A Plan to Overthrow Kaddafi
- Copyright 1981 Newsweek
- August 3, 1981, UNITED STATES EDITION
- SECTION: NATIONAL AFFAIRS; Pg. 19
- LENGTH: 410 words
- HEADLINE: A Plan to Overthrow Kaddafi
- To many of his critics on Capitol Hill, the real question about CIA Director William J. Casey has always been his capacity for sound judgment. Last week, as pressure for Casey's resignation mounted, sources began to leak details of a planned CIA operation that seemed to underscore those doubts. NEWSWEEK learned that the operation, presented to the House Select Committee on Intelligence by former deputy director of covert operations Max Hugel and approved by Casey and the White House crisis management team, was a large-scale, multiphase and costly scheme to overthrow the Libyan regime of Col. Muammar Kaddafi. The CIA's goal, sources said, was Kaddafi's "ultimate" removal from power. To members of the House intelligence committee who reviewed the plan, that phrase seemed to imply Kaddafi's assassination. And in a step that experts said was "rare" in the secret records of Congressional oversight of CIA activities, the committee sent a strongly worded letter of protest directly to Ronald Reagan.
- The details of the plan were sketchy, but it seemed to be a classic CIA destabilization campaign. One element was a "disinformation" program designed to embarrass Kaddafi and his government. Another was the creation of a "counter government" to challenge his claim to national leadership. A third--potentially the most risky--was an escalating paramilitary campaign, probably by disaffected Libyan nationals, to blow up bridges, conduct small-scale guerrilla operations and demonstrate that Kaddafi was opposed by an indigenous political force. The cost in covert American aid was high enough, sources said, that the CIA needed Congressional permission to draw funds from a special reserve account. So far, the sources said, Congress has not approved the funds.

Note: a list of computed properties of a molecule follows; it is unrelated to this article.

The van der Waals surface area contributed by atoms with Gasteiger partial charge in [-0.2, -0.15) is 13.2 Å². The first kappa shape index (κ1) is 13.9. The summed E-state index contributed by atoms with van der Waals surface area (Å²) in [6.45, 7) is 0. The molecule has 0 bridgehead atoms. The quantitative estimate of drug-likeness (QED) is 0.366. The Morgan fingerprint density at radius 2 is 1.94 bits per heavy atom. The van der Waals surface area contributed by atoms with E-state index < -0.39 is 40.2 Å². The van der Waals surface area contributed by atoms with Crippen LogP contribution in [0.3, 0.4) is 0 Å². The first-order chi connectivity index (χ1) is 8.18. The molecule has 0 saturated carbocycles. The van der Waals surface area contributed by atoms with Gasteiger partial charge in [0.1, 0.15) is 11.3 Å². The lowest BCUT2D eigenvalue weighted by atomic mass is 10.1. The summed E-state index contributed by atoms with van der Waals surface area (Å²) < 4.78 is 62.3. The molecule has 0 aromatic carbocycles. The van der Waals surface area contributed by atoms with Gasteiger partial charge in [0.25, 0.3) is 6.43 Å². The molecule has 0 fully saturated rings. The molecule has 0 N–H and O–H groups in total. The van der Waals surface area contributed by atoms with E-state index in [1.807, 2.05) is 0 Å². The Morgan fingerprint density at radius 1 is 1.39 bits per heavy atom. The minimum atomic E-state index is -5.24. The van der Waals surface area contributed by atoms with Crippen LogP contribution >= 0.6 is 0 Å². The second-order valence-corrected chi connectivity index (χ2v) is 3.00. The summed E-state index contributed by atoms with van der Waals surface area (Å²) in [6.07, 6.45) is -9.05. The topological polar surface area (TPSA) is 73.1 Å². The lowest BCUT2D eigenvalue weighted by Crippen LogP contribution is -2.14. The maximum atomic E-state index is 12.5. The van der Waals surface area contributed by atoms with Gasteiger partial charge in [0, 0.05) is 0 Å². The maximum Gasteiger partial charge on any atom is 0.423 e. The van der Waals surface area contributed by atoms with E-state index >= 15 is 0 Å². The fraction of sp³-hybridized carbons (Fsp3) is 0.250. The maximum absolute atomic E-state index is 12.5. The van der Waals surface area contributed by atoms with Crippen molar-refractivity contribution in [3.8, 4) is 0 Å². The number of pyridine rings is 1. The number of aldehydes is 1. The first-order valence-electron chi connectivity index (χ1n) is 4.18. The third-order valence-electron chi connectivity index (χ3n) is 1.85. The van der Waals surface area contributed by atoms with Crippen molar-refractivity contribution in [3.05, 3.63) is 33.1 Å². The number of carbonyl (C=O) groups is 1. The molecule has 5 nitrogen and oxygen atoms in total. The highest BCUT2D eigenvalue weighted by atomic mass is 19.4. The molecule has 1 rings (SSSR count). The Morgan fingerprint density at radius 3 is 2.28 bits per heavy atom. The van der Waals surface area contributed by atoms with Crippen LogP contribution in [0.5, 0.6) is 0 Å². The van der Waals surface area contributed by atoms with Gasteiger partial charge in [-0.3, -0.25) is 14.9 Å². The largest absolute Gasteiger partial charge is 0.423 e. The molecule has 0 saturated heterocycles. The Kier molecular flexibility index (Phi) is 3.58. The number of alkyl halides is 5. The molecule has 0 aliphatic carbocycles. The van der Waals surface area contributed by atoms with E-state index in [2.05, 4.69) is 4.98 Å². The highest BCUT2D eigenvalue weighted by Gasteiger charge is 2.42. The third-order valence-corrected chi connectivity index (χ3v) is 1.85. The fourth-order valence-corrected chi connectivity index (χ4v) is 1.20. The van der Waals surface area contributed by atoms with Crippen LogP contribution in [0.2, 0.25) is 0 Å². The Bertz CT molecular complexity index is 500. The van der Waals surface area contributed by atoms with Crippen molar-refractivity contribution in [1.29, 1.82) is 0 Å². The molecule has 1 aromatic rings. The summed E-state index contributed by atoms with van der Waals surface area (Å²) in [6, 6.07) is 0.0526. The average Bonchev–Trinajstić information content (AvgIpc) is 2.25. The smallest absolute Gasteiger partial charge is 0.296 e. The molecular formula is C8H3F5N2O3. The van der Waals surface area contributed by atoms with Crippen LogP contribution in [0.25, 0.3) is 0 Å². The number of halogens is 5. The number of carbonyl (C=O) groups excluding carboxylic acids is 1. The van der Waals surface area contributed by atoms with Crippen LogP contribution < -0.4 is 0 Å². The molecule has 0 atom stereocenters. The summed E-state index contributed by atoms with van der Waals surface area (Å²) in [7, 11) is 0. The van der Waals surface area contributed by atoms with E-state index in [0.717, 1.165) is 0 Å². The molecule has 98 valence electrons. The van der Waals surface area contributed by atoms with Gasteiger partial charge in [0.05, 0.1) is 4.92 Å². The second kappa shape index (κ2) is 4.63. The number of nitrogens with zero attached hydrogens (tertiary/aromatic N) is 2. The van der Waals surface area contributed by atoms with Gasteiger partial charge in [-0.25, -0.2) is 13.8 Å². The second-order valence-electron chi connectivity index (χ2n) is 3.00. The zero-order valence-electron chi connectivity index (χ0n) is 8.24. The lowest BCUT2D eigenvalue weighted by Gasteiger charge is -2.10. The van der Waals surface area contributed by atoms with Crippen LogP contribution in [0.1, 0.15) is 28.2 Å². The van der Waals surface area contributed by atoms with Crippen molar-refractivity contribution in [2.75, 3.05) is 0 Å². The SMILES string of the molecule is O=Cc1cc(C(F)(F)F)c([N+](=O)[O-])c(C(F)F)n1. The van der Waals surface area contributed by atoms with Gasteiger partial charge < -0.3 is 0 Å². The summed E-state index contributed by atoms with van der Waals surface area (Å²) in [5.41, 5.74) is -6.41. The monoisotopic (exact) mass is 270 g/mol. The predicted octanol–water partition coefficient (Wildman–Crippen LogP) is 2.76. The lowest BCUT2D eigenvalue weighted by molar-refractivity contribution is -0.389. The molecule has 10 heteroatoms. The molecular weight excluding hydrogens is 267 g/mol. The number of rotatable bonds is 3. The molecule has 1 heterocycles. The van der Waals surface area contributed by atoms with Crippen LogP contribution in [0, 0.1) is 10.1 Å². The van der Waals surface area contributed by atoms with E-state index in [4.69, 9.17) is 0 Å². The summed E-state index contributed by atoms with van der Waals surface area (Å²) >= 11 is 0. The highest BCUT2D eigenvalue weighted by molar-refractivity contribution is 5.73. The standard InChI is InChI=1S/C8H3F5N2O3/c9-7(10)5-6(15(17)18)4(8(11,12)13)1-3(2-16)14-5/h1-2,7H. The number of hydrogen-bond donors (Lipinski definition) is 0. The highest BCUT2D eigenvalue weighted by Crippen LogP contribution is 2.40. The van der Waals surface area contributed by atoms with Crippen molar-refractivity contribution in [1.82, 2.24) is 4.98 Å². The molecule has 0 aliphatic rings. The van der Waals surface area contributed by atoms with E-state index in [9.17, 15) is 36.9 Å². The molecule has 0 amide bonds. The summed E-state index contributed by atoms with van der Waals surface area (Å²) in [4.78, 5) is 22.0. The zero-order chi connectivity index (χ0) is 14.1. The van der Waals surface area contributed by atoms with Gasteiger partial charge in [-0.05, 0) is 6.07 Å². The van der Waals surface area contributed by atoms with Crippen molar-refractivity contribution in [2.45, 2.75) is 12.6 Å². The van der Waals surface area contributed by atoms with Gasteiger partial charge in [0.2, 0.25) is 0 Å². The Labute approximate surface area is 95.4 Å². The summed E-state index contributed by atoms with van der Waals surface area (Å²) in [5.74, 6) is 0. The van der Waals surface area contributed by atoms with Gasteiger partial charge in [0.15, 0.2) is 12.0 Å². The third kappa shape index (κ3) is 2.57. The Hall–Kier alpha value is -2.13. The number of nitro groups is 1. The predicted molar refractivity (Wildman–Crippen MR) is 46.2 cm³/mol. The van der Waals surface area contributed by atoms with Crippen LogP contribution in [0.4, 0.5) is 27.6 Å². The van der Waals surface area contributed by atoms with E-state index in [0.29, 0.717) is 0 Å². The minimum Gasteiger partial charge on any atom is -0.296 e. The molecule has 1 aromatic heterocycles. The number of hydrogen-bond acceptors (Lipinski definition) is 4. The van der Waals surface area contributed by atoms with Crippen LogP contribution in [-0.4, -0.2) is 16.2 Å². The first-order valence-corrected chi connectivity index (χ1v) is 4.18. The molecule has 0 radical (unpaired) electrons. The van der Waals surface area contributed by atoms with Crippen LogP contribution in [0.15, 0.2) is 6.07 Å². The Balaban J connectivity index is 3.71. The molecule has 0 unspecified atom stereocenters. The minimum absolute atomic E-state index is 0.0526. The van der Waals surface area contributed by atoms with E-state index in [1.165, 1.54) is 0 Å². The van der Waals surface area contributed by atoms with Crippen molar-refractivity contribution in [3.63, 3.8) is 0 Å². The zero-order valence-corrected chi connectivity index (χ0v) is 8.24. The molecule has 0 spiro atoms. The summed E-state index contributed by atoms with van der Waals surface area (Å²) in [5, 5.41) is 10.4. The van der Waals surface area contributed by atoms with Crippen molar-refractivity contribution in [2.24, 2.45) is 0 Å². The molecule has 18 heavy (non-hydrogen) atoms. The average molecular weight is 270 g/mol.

- Members of the House committee, briefed by Hugel, were skeptical about the feasibility and objectives of the plan. U.S. agents are forbidden to conduct assassination attempts on foreign leaders, although a plot by the Libyans themselves presumably would be leagal. Casey nevertheless denied that the CIA planned to kill Kaddafi--but the committee, one source said, " just doesn't trust Casey" and fired off its protest. Last week the White House said the letter is going through the "regular clearance process" and had not yet reached the President. As to the operation itself, which could have begun even without Congressional approval, the Administration had no comment at all.
- GRAPHIC: Picture 1, Kaddafi, AP; Picture 2, Hugel: The goal was 'ulitmate' removal, Mark Reinstein--Photoreporters